Carnegie Hall, New York: January 15, 2002–A concert of Schubert, Schoenberg and Mahler by the Israel Philharmonic Orchestra last Tuesday began almost 20 minutes late, as audience members were forced to submit to the kind of body and baggage scanning usually reserved for airline passengers. But the wait and the extra-heavy security measures were worth it, for conductor Zubin Mehta led sure-footed and often exhilarating performances of Viennese works in which he is considered a specialist.

The highlight of the evening was the second-half reading of Mahler’s First Symphony, a piece he has recorded several times–twice with this evening’s orchestra. Given his documented experience in this music and his general facility with large-scale works, Mehta was naturally expected to turn in a fine rendition, and, with the exception of the missing exposition repeat in the first movement, he did not disappoint. Here was a performance where all the interpretive choices were judicious and well-planned. As a result, the music breathed naturally, the rubatos were fluid, and phrasing was shapely and communicative (especially noteworthy: the long violin tune following the stormy opening of the fourth movement, and the tight rhythmic jauntiness of the second movement’s main theme). Orchestral colors, critical with Mahler, were also vividly projected. For once the murmuring of the tam-tam in the third movement and the low canonical passages in the harp were clearly audible, and when the full orchestra let loose, the floor really shook (though it would have been nice if Mehta had insisted that the horns stand up at the final peroration, as Mahler instructed). Other felicities included Mehta’s intense focus on dynamics: crescendos were timed well, and pianissimos were actually soft.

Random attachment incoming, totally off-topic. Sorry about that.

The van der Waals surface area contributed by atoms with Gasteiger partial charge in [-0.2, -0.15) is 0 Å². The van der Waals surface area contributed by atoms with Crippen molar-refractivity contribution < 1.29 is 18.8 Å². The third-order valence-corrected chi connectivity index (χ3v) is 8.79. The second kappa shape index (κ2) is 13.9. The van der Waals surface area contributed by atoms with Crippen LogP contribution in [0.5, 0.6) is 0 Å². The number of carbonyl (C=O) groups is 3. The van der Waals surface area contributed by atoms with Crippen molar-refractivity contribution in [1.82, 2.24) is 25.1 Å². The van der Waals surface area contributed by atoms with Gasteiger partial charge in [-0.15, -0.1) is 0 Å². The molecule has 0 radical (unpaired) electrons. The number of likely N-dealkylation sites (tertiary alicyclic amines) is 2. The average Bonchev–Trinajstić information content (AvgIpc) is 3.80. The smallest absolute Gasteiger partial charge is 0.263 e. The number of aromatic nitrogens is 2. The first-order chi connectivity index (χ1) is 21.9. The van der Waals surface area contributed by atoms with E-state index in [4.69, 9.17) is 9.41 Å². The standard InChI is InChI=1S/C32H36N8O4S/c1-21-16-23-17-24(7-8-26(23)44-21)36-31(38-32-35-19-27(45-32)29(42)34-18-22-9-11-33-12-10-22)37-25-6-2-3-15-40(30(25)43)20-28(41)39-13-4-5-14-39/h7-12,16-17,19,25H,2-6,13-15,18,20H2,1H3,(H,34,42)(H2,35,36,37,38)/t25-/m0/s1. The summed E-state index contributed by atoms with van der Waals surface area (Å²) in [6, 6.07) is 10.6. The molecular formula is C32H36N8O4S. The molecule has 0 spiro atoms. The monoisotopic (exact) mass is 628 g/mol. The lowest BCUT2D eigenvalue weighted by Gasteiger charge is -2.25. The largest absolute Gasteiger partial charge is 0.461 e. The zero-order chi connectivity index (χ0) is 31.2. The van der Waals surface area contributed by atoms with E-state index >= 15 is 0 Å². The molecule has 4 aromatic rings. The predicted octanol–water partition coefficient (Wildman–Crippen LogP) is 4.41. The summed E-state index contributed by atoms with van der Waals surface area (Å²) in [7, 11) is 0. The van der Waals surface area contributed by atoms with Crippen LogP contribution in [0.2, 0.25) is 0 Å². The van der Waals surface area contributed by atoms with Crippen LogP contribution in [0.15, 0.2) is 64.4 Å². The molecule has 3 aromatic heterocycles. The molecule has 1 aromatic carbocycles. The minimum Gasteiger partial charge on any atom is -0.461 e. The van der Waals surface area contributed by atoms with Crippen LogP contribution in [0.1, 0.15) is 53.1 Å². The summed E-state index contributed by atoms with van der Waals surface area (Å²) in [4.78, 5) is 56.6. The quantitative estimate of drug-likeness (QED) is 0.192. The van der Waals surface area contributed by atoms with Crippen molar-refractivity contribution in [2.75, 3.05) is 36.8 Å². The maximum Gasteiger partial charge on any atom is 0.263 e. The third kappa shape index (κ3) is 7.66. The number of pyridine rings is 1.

The first part of the concert was devoted to Schubert’s “Rosamunde” Overture and Schoenberg’s 15-player Chamber Symphony, op. 9. The Israelis gave Schubert’s popular (and easy to play) work a straightforward, taut performance. The Schoenberg, a much tougher nut to crack, received a spirited, involving reading from the orchestra’s principal players (and a few others), showcasing their chamber music ensemble skills. Mehta, who conducted this contrapuntally challenging work as well as the Mahler and Schubert from memory, chose brisk tempos but never lost sight of the lines of development that permeate this expanded sonata-form single movement. The players truly sounded like they were enjoying themselves, as they leaned into the more treacherous passages. Of special note were the fine horn and clarinet solos, and the sultry tone of the strings in their occasional islands of lyricism. Despite its complexity, this work is quite accessible, even beautiful (its fearsome reputation notwithstanding), and it should be performed more often when the players and conductor know how to present as well as they did here.–Michael Liebowitz

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